By Russ Van Arsdale, executive director Northeast CONTACT
Posted July 20, 2014, at 6:01 a.m.
It was offered simply because she was a good citizen, she was told. She kept the caller on the line, getting as much detail as she could before saying she would think about the offer. Instead, she called David Leach, principal examiner at Maine’s Bureau of Consumer Credit Protection. Leach told her what she thought she might hear: The offer was certainly a scam attempt.
Unsolicited offers of “free government grants” are always scams:
— Government officials don’t make random calls for such purposes.
— The government doesn’t have money to give away.
— Government representatives don’t get angry or upset with people on the phone who won’t do what they ask.
What the caller asked Barbara to do was to go to the nearest store that sold Green Dot prepaid cards, buy one for $250 and wire the money by Western Union. She knew if she did so, she would never see the money again — even though the caller assured her “that’ll come right back to you; [the money] will never leave the voucher.”
Barbara told the caller she would continue to think about the “offer.” He called back three consecutive days, leaving a phone number so he could “walk her through the process” of wiring money. The last call came from another man, who became belligerent when told his offer sounded fishy.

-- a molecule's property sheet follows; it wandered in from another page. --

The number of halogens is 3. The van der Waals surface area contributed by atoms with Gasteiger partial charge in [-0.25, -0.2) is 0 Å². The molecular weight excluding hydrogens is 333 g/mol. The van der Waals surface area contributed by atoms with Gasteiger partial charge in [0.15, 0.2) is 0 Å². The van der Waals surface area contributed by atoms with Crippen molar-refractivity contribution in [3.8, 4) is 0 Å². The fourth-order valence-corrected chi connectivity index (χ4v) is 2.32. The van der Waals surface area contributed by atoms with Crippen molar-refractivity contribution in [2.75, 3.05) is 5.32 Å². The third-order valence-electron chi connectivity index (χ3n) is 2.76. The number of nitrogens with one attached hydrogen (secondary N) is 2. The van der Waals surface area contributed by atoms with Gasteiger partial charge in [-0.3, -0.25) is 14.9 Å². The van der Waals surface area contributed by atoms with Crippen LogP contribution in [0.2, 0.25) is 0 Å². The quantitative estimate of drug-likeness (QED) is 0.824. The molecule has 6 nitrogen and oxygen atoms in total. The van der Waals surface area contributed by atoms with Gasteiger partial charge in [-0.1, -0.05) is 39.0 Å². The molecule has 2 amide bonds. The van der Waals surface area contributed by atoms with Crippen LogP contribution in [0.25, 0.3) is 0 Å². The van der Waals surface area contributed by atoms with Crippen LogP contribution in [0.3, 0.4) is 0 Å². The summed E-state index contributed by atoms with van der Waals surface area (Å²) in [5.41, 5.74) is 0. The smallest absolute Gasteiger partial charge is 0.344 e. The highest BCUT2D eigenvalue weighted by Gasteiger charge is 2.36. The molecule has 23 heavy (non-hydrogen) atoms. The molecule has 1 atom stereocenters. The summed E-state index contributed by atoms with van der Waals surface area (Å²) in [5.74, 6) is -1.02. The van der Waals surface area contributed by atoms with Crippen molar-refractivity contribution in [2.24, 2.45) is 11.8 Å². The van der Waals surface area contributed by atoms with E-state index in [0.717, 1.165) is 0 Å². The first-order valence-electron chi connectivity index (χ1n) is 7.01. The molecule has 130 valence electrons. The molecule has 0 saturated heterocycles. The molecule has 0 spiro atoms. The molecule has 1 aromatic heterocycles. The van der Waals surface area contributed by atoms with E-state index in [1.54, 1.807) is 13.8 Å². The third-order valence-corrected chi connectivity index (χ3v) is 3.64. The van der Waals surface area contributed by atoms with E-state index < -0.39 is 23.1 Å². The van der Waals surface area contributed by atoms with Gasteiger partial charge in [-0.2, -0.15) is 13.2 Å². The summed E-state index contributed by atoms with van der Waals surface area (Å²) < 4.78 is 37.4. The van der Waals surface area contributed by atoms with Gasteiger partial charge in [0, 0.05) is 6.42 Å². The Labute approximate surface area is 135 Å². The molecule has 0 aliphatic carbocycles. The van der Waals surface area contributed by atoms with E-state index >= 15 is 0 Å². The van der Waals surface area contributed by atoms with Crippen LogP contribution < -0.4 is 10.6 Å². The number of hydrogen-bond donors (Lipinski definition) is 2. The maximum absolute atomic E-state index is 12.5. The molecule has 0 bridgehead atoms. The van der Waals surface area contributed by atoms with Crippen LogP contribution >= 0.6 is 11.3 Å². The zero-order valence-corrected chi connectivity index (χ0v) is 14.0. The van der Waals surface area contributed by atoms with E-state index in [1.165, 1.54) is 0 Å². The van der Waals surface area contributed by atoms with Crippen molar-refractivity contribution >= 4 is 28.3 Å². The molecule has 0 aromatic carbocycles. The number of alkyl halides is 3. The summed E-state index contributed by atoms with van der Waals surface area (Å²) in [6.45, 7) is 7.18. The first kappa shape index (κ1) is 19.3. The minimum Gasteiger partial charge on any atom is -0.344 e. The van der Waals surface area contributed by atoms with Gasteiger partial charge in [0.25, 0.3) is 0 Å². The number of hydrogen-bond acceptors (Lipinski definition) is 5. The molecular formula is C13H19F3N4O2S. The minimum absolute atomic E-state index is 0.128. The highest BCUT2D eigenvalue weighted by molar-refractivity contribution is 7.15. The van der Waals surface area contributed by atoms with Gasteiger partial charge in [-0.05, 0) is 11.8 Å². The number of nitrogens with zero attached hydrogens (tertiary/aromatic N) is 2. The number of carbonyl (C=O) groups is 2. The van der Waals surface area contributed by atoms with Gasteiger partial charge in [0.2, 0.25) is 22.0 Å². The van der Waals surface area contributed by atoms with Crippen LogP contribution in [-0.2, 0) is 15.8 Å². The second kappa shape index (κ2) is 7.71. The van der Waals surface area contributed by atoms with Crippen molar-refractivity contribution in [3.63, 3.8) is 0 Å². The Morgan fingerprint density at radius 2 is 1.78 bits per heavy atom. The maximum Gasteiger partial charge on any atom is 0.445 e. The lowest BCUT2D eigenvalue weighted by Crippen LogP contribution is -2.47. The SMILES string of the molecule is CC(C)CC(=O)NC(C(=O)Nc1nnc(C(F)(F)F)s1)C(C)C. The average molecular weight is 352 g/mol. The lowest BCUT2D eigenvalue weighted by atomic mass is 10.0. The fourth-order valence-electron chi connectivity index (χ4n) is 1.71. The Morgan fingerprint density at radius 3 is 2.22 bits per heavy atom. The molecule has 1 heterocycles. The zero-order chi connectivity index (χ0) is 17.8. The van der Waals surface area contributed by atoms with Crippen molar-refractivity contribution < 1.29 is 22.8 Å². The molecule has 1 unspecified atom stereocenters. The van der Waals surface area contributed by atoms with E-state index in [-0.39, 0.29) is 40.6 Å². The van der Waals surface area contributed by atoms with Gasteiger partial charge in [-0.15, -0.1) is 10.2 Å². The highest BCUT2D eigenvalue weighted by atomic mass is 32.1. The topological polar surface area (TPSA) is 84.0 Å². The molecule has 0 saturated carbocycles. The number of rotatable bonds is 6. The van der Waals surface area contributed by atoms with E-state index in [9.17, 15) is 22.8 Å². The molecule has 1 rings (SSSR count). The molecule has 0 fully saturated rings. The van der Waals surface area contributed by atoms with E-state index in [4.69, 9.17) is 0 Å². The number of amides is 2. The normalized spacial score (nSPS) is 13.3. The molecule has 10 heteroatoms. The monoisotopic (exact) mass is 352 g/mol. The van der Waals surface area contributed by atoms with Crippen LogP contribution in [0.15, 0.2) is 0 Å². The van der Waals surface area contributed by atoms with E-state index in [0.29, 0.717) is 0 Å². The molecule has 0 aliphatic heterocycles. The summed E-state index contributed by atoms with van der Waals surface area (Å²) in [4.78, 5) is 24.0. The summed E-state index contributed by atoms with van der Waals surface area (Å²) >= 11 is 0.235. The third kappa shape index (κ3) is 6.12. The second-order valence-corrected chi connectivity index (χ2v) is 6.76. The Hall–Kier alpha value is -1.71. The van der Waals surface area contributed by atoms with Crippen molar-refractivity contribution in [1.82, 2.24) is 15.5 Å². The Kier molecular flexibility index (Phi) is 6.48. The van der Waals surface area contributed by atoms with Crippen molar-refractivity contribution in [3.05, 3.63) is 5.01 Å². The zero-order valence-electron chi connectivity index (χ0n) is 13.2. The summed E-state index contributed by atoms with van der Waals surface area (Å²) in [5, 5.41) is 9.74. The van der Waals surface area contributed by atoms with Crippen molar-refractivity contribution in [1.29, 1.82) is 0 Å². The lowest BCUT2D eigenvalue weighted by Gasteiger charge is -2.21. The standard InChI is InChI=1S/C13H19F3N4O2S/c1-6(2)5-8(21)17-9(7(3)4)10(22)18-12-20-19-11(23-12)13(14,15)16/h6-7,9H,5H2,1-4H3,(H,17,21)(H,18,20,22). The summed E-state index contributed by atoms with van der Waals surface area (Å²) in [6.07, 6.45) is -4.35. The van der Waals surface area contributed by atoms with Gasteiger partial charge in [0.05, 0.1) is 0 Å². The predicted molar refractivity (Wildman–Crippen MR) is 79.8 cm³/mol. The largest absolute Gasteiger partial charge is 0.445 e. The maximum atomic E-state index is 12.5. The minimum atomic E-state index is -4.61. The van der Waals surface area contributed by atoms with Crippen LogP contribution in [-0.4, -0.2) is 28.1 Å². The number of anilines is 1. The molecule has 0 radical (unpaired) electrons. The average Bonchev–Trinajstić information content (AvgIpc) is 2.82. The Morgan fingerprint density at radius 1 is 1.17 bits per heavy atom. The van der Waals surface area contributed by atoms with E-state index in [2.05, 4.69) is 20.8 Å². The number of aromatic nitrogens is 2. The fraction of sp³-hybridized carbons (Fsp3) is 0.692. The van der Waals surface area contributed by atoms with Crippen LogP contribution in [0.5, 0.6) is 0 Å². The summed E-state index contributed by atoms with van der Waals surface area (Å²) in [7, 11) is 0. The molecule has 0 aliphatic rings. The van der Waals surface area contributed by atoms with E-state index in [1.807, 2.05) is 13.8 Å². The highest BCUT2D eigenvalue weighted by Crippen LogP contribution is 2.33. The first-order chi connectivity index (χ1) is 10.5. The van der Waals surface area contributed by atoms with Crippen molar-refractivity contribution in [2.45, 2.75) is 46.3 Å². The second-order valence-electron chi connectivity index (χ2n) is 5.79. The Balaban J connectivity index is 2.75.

The final caller threatened to sue Barbara. She invited him to show up with his paperwork in hand and see who ended up behind bars.
People at BCCP know cases like these are all too common.
“There’s been an explosion of these scam calls,” David Leach said. “We know as regulators we only see the tip of the iceberg.”
Scammers often try to pass themselves off as government officials. On its website, the Council on Financial Assistance Reform — which coordinates federal assistance — states callers purporting to represent COFAR have told people they can receive grants of up to $25,000 if they’ll pay an up-front “processing fee” of $150 to $700. As with all other such offers, these calls are scam attempts.
Scammers don’t restrict themselves to phone lines. Fake websites abound, saying they’ll get you thousands of dollars if you’ll only send a few hundred up front for “processing” or “administrative” fees. They might also want your bank account number “for direct deposit.” If you reveal enough of your personal information, they can steal your identity.
When considering any such offer, ask for details in writing. People making legitimate offers will not hesitate to send written details, while scammers want quick answers along with your money.
Follow this advice from a BCCP news release last week:
— Don’t wire money to an unknown caller.
— Don’t give out your personal information to such callers.
— If someone calls claiming to be from a federal agency, ask for the agency’s name, physical address and supervisor’s direct-dial (not 800) phone number.
— Report any suspected government grant scams to the Bureau at 1-800-332-8529. More information about the Bureau is available at www.Credit.Maine.gov.
Consumer Forum is a collaboration of the Bangor Daily News and Northeast CONTACT, Maine’s all-volunteer, nonprofit consumer organization. For assistance with consumer-related issues, including consumer fraud and identity theft, or for information, write Consumer Forum, P.O. Box 486, Brewer, ME 04412, visit http://necontact.wordpress.com or email firstname.lastname@example.org.